An organic chemist, Watson’s research group focuses on catalysts — substances that enable a reaction to occur but are not changed by it — to produce reactions that can create complex organic molecules. In 2017, her lab published a groundbreaking discovery with a chemical tool known as deaminative cross-coupling reactions. In cross-coupling reactions two fragments are joined to form new bonds, often between carbon atoms. In the deaminative type of cross-coupling reactions, chemists use amines, which are substances that contain nitrogen atoms. Before the lab’s discovery, deaminative reactions were rare and limited in use because chemists thought alkyl amines were inert, but interest has dramatically increased in the last six years, especially among chemists working with pharmaceuticals. More than 15 papers have been published on the reactions, and Watson, in collaboration with researchers at Merck and Co., published a paper in February expanding on her earlier work in the Journal of the American Chemical Society.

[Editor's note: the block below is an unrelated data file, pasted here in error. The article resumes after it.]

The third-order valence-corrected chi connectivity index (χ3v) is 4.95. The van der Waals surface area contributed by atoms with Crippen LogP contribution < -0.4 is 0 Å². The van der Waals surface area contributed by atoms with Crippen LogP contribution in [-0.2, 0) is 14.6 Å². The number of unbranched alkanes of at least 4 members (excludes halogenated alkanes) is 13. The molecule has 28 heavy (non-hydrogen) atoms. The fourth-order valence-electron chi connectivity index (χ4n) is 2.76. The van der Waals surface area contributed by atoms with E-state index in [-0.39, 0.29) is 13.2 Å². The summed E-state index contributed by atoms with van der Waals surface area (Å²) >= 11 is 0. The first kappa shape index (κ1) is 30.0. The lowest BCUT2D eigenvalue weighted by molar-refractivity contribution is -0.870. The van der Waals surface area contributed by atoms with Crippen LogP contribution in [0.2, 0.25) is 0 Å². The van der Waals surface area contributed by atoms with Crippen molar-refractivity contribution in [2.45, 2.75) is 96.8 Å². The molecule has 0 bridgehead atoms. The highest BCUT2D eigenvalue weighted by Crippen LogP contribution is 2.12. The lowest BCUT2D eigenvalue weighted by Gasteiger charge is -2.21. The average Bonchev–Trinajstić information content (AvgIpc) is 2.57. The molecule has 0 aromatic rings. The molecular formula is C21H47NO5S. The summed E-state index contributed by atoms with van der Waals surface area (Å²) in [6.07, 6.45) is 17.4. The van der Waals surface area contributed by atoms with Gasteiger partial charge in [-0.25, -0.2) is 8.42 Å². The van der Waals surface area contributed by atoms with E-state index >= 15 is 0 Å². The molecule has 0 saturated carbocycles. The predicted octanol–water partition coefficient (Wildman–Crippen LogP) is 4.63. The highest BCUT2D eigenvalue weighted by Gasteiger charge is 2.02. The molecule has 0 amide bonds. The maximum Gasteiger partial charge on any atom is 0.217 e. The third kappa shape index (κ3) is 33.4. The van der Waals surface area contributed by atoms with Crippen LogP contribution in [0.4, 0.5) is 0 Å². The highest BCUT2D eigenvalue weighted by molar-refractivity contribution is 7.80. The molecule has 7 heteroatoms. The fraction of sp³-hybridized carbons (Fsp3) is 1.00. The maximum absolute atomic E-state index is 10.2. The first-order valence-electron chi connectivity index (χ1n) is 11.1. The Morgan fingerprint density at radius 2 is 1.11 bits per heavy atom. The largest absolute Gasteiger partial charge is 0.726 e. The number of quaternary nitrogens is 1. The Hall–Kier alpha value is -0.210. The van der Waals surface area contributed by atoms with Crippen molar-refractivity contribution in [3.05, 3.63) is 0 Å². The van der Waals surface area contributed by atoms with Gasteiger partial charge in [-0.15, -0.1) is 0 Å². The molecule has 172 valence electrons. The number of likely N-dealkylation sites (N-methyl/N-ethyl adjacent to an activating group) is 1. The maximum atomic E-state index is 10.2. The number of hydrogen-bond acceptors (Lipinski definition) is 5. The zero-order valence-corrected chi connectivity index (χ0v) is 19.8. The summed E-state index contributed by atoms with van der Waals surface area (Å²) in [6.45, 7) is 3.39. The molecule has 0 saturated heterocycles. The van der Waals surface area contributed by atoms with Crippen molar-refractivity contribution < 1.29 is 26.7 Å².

In addition to her research, Watson was also recognized for her contributions to the ACS community that help shape the field of chemistry, specifically her “transformative vision and leadership within and beyond the organic chemistry community” including her work as co-founder and co-organizer of the Empowering Women in Organic Chemistryconference.

This is Watson’s second ACS honor this year. In March she received the Catalysis Lectureship for the Advancement of Catalytic Science. The prestigious award recognizes a recent, specific, distinctive, creative, and impactful contribution to catalysis science.

“For me, the ACS is the very definition of the chemistry community, so I’m incredibly grateful to be recognized for my contributions to both chemistry and service to our community. It is wonderful to feel the support of my peers,” she said.

About the ACS Fellows Program

The ACS Fellows Program was created in 2008 to recognize members of ACS for outstanding achievements in and contributions to science, the profession and the Society. The Class of 2023 ACS Fellows includes 42 of the Society’s members, who will be honored at a special ceremony during ACS Fall 2023 in San Francisco.

Other UD faculty and emeritus faculty who have been named ACS fellows include Michael Klein and Eleftherios (Terry) Papoutsakis (2011), the late Herbert Allen (2013), Eric Furst and Kristi Kiick (2014), Karl Booksh, George Luther and David Martin (2015), Michael Stemniski (2016), the late Burnaby Munson (2018), and Thomas H. Epps, III (2021).